Thomas Chen, MD, a neurosurgeon at Keck Medicine of USC, discusses innovations in the treatment of brain cancer, including a new technique for delivering drugs to the brain.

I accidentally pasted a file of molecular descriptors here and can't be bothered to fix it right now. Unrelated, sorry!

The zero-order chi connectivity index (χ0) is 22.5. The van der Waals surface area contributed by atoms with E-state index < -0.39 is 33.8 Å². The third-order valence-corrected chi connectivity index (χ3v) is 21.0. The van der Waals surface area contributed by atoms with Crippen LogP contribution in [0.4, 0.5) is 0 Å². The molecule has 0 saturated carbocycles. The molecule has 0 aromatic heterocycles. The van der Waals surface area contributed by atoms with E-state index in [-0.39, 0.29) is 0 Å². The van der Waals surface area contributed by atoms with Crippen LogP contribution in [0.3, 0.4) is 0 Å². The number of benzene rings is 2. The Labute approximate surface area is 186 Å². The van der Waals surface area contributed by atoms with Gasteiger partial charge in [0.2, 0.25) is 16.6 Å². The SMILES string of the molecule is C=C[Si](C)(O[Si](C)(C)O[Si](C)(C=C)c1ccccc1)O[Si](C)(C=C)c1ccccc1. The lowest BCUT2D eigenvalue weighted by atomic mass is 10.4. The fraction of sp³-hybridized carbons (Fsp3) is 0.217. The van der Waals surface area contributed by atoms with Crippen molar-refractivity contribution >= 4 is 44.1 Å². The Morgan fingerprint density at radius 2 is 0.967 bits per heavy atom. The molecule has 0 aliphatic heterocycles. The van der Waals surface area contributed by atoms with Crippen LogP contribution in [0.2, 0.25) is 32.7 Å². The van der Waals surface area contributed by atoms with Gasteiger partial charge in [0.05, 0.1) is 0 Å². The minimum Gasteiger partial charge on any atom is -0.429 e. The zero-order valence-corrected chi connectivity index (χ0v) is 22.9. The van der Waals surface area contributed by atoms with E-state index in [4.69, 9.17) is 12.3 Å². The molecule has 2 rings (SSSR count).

Hi. My name is Tom Chen, and I'm professor of neurosurgery and pathology at USC. Today, I'm gonna talk to you about very exciting motive Delivery. It's called intra nasal delivery, and we're using intra nasal delivery for delivery and treatment of brain tumors. And I'm also gonna talk to you about other clinical trials that we want to do along this route. So I want to know. I want you to know that I am founder and CEO of a startup company that called Neon Technologies. And I have shares in New York Technologies. What is, um, intra nasal delivery? While intra nasal delivery is something I think that you're all familiar with and basically is delivery along the cranial nerves and the cranial nerves that we were talking about is the 1st and 5th cranial nerve. Now, what happens with the cranial nerve delivery is that what we're trying to do is bypassed the blood brain barrier. As you know, many drugs, they're resistant to getting across the blood brain barrier because that's one of our forms of protection with nasal brain delivery. What we're doing is that we're inhaling a drug and allow it to go through the nerves of the of the nose to the something called olfactory nerves. Ah, factory nervous, the first cranial nerve, and it goes from the olfactory nerve to the factory bulb factory track than to the brain. And using this route, we basically are delivering drugs to the brain, using the cranial nerves. The other cranial nerves that we have determined in the laboratory setting that's involved is the fifth cranial nerve. The fifth cranial nerve is the trigeminal nerve and its supply sensation to the nerve to the face and also allows, since it allows delivery to the area of the brain stem. In this picture, what you can see is what I'm talking about. You see how Mrs delivered to the nose and that that Mrs then carried to the olfactory nerves toe that come out and then through the crib, inform play through the factory ball of factory tracked to the brain. Now this is a picture of patient undergoing international therapy. You see how he's breathing of this treatment through the nose, and then it goes through the nose to the brain itself so that, as you can see, the very noninvasive treatment, um, and and a very noninvasive way of getting drugs to the brain. So what we did was that we have a drug. It's called Neil 100. Neil 100 is based on another drug called Peril. Alcohol Peril. Alcohol is this south cycle inhibitor and peril. Alcohol is also a rast oncogene inhibitor. We have also developed the neo 100 as something something called er stress inhibitor, uh, and and that it induces, er stress and causes a popped ASUs. And here I have a schematic of basically what we're doing for synthesis of this Neil 100 or purified pure alcohol, we have a trial that's ongoing. Right now it's a call on open label phase one slash two a dose escalation trial to determine the safety and efficacy of neo 100 recurrent gray for gliomas. Gliomas are basically cancers of the brain. They're they're the most common intrinsic. Neil plasm and great four is the highest grade. It's also called glioblastoma, and this trial is basically based on glioblastoma. Is that have already Rickard despite treatment with radiation and chemotherapy. So what we did was that we obtained something called i n d i N d is investigator new investigative, new drug, and well, and we obtain the fast track status and orphan drug status for our drug, our enrollment criteria. Basically, you have to be a great for, um, glioma or G B M. You need to have failed. Um, standard therapy, which is chemotherapy drug called Temodar and radiation. You need to be a vast and naive, which is a another drug that we use. A second line therapy is the anti angiogenesis drug. You need to have a karnowski score greater than 60 and tumor less than three by three centimeters. And what we have done is that we have running this trial in several sites across the United States at USC, the Cleveland Clinic, University of Wisconsin University of Washington, and we're currently enrolling patients. Now I want to show you what we're doing with our Phase one trial. The Phase one trial has already been completed, and what you can see here is that we were asked by the FDA to do a dose increasing trial. Um, using four chords cohort one is the lowest dosage and 96 mg per dose. Patients get a four times a day, and so At the end of the day, they get 384 mg of our Neil 100. As we dose escalated up to cohort four, you can see that they got these patients get up to 288 mg per dose four times a day, or 1152 mg per day total. Now we enrolled a total of 12 patients for this trial, and you can see how it goes from, UH, three patients is three patients for cohort, and you can see that it's a from a gender standpoint, was the equals division of male and females. Most of the patients were basically between 50 to 70 years old. The ethnic group was reflective of what's, uh, of Los Angeles, which included Caucasian, Asian and Hispanic patients. We had mgmt status, um, the term, whether they're methylated, I'm methylated. The MGMT is basically a DNA repair enzyme. If the patients are methylated, they have a defect in the MGMT and therefore they're more sensitive to team is on my treatment on. We also had the meta bog marker i D. H one status, determined as wild type or mutated and then also there Karnowski score, whether they how they were performing and then tumor location. And you can see from the tumor location standpoint, most of the these patients are basically in the frontal temporal occipital lobes. Ah, now a zey Phase one study. We want to know what the adverse events are and adverse events we looked at were included general disorders, no nervous system, disorders related to the brain, skin, respiratory problems or blood and lymphatic system disorders. And we great according Thio, the dose escalation of going from 384 to 101,001 and 52 mg per day and then we determine whether are these, um side effects that are recorded, uh, possibly related or definitely related to treatment now one. The score one is basically the lowest grade that you can have, and it goes up to score. Four was the severity and you can see what happens is that the treatment adverse events are most likely related to the nose and rhino re of being one problem and then skin irritation. But there was no definitive problem with mile toxicity or head or other severe central nervous system toxicity. So from a standpoint of dose escalation, this was a very small increase in increase in terms of adverse events experienced by these patients. Now what we did was that we grated these patients in terms of how they did. Okay. Now, in terms of the completed cycles, each cycle was one month. And so if Asian completed, for instance, instance two cycles, that means that they've had two months of treatment and and and they stopped the treatment because they had an increase in their, uh, disease by m r. I scan. And so we basically took the patients as how many cycles did they complete? And the Reynaud basically is a memory criteria for progressive for progression, and so a Reynaud score of P D means that they have progressive disease. Arena score SD means that they have stabilization of disease. And then we looked at how how long they survived and this was great in terms of months, and you can see that patients, um, sometimes had no response at all, and they had a survival time, actually, only two months, and then there's some patients that have very good survival time. ASL long as 33 months after treatment, and we created these patients on how they're doing currently, whether they're still alive or deceased, on whether it is still ongoing treatment. Now, what was very interesting about the study? Even though this is just purely a toxicity study, we found that basically three patients were alive much longer than we suspected. One patient has actually been alive for almost close to down three years now. And you may ask, How long do these patients with recurrent GBM normally survive for? And the answer is about nine months, and so to have patients that are survived survival as long as 33 months. That's really a very big difference now. I should also add that in terms of survival, we also did analysis based on, uh, mounting progression free survival but overall survival. And here is a curve of progression free survival, and this was mapped out for six months and you can see that in cohort one. These patients did not do very well from the standpoint progression free survival. But we increase the concentration, especially in court three thes patients that very well in terms of progression free survival. This is a picture of some of these Marie scans. Uh, this is the in a is the picture m r I scan of the patient that has been alive with 33 months. You can see how she started October 2017 with this white area that basically shows that her recurrent tumor and as she inhaled the Neil 100 you see how that white area has decreased in size. Another patient, um, started may in 2018 and you can see that white area showing her brain tumor. And as she inhaled it over one year time period, you see how that white area or contrast enhancing era completely goes away. We looked at overall survival for these patients, and these are basically months and starting the Neil 100 therapy. And you can see that basically, in the patients that have all the patients that have been treated, how that there's an overall survival in 24 months off 37%. And this is something that we would not expect to have seen in just, um, recurrent glioblastoma as we map it out into patients that have been, um, had tolerate treatment for more than five cycles. or less than five cycles, you can see how the patients with more than five cycles that dark line has basically had a very long survival time. And then what was very interesting In terms of the markers? We looked at the genomic markers, including MGMT status and I. D H one mutations, and we found that the patients that were I D. H one mutant had a very long survival time compared to the patients that had I D h one wild type. In fact, the I. D. H one mutants are all three of the patients that have survived on still getting treatments. These were all I. D H one mutants. And when we compare our study with other phase one trials, you can see that basically our survival time at six months, nine months, 12 months and overall median survival where among what? It was basically the best that could was achieved compared to other phase one trials. So our conclusion for our trial is that neo 100 is very well tolerated, no significant side effects patients. Sorry. This right treatment regimen very well without on did it induces radiographic reduction size and recurrent GBM in a dose dependent manner. We had three long term survivals grand two years, all with I. D. H one mutations. This allow us them to look at Andi. Think about future enrollment Will focus on recurrent GBM patients with I. D. H one mutations. So we have other plans for intra nasal delivery. Uh, in low greatly. Almost these patients almost all have I. D. H one mutations and with and we're planning to enroll these patients for trials as well. Skull basement in jail most often have I. D. H one mutations as far as 50% of these patients and were planning to do a trial with this. And then we also want to use Neil 100 as a solvent for delivery, other drugs to the brain and then administration. Neil 100 in faith in newly diagnosed clear Blackstone's during the team is on my rest period of the stupid protocol. So basically, in our trial, um, today that I have presented, we have very promising results for our phase one trial. I want to emphasize to you that this is a phase one trial and therefore the patient numbers are small. However, we're going to expand this into a phase two. A. I think the most clinically important result that we obtained for this phase one is that one the study. This trial is very safe. And then to that, we have a biomarker that can potentially be used to identify patients that can respond is to this trial. And these were baby patients with a D. H one mutations. We feel that this mutation basically identifies. I put a particular patient with a recurrent glioblastoma that may respond to long term treatment. Thank you very much.